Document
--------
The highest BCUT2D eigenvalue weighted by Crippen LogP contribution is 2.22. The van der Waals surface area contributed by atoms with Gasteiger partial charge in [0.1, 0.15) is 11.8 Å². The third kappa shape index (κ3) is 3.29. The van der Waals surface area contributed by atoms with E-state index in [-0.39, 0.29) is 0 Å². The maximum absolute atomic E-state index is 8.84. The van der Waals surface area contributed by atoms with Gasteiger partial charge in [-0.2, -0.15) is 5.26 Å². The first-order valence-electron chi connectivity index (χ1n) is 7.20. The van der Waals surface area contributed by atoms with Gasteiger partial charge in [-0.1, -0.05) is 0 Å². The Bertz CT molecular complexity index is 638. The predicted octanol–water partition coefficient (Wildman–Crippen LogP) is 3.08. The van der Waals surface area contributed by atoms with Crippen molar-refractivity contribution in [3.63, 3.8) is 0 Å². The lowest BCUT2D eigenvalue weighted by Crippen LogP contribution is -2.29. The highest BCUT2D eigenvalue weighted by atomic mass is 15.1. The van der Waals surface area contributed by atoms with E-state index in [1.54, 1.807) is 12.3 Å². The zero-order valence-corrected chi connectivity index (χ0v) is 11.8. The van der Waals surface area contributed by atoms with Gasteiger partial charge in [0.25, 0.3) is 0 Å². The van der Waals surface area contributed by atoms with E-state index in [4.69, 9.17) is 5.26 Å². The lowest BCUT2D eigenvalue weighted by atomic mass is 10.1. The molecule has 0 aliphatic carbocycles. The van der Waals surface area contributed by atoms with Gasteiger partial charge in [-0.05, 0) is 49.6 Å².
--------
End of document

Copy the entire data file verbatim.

The highest BCUT2D eigenvalue weighted by Crippen LogP contribution is 2.22. The van der Waals surface area contributed by atoms with Gasteiger partial charge in [0.1, 0.15) is 11.8 Å². The third kappa shape index (κ3) is 3.29. The van der Waals surface area contributed by atoms with E-state index in [-0.39, 0.29) is 0 Å². The maximum absolute atomic E-state index is 8.84. The van der Waals surface area contributed by atoms with Gasteiger partial charge in [-0.2, -0.15) is 5.26 Å². The first-order valence-electron chi connectivity index (χ1n) is 7.20. The van der Waals surface area contributed by atoms with Gasteiger partial charge in [-0.1, -0.05) is 0 Å². The Bertz CT molecular complexity index is 638. The predicted octanol–water partition coefficient (Wildman–Crippen LogP) is 3.08. The van der Waals surface area contributed by atoms with Crippen molar-refractivity contribution in [3.63, 3.8) is 0 Å². The lowest BCUT2D eigenvalue weighted by Crippen LogP contribution is -2.29. The highest BCUT2D eigenvalue weighted by atomic mass is 15.1. The van der Waals surface area contributed by atoms with E-state index in [1.54, 1.807) is 12.3 Å². The zero-order valence-corrected chi connectivity index (χ0v) is 11.8. The van der Waals surface area contributed by atoms with Gasteiger partial charge in [0.25, 0.3) is 0 Å². The van der Waals surface area contributed by atoms with E-state index in [4.69, 9.17) is 5.26 Å². The lowest BCUT2D eigenvalue weighted by atomic mass is 10.1. The molecule has 0 aliphatic carbocycles. The van der Waals surface area contributed by atoms with Gasteiger partial charge in [-0.05, 0) is 49.6 Å².